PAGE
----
Ron Paul: 'We don’t have very much room for condemning' Russian election meddling

Former Rep. Ron Paul (R-Texas) says America has little room for criticizing Russia’s apparent meddling in the most recent U.S. presidential election.

“I think it is politics more than anything else,” he said of global election interference on Fox Business Network Wednesday. "This really is nothing new. It’s like, guess what — someone may have done A, B, C.”

"I’m sure the Russians are interfering,” added Paul, a three-time White House hopeful. "We are interfering all the time.”


“If you review the history of how many elections we’ve been involved with, how many countries we’ve invaded and how many people we’ve killed to have our guy in, I’ll tell you what — we don’t have very much room for condemning anybody else.”

Paul said Russia did not noticeably influence the heated 2016 race between Democratic presidential nominee Hillary ClintonHillary Diane Rodham ClintonMark Cuban says he's decided not to run for president Trump official criticizes ex-Clinton spokesman over defunding police tweet Poll: Biden leads Trump, Cunningham neck and neck with Tillis in North Carolina MORE and Republican nominee Donald TrumpDonald John TrumpFederal plan to contain Washington protests employs 7,600 personnel: report GOP Rep calls on primary opponent to condemn campaign surrogate's racist video Tennessee court rules all registered voters can obtain mail-in ballots due to COVID-19 MORE, who is now the president-elect.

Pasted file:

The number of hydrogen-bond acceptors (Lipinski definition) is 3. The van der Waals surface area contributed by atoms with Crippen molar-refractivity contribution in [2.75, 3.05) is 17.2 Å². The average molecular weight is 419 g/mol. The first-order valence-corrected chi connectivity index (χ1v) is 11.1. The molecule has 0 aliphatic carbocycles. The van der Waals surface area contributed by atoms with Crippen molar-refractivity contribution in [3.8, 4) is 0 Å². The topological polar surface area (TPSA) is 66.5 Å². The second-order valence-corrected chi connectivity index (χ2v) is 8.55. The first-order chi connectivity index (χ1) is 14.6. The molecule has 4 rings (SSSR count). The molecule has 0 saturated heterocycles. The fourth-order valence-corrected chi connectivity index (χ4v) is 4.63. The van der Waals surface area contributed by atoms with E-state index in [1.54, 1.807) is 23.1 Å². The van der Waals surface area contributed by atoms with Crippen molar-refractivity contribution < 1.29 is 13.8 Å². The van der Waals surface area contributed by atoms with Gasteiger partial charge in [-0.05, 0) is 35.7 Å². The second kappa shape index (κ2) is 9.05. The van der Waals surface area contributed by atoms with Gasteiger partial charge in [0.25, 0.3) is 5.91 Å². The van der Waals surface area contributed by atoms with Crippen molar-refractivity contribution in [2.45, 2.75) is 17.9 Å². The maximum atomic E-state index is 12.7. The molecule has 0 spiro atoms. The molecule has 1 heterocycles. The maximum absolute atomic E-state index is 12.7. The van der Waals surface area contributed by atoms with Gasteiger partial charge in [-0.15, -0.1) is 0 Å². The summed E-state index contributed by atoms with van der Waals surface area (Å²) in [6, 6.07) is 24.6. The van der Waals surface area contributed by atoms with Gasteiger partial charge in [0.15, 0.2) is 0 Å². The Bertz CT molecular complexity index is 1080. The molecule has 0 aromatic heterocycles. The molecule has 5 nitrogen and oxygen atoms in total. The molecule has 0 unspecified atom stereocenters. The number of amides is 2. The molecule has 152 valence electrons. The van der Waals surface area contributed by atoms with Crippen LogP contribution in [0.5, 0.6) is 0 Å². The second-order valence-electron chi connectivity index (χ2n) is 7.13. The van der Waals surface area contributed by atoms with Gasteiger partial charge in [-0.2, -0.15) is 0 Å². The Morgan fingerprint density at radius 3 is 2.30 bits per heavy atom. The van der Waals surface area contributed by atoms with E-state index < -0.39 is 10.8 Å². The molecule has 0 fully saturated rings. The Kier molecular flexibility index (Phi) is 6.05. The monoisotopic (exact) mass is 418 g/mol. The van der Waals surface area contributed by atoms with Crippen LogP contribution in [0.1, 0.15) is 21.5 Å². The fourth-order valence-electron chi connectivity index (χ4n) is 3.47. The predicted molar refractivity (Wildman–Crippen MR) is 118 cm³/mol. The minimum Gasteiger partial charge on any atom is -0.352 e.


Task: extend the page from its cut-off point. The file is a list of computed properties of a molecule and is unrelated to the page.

“I think it’s insignificant. But I don’t think it made any difference. But when you lose, you can jump on that and make a big point of it," he said.

Paul, who twice sought the presidency as a Republican and once as a Libertarian, added that election subterfuge is a symptom of big governments.

“I think the spying and interference is sort of the nature of our governments. That’s why I’d like to see government much smaller," he said.

A CIA assessment has reportedly concluded Russia may have intruded in last month’s presidential election to help Trump defeat Clinton.

Intelligence agencies are believed to have identified various individuals who helped the Russian government leak hacked documents from several Democratic sources to WikiLeaks. Compromised parties included the Democratic National Committee and John Podesta, Clinton’s campaign chairman.

Trump, who frequently touted revelations from WikiLeaks on the campaign trail, has fiercely denied Moscow aided his White House win, and Russia has denied the allegations as well.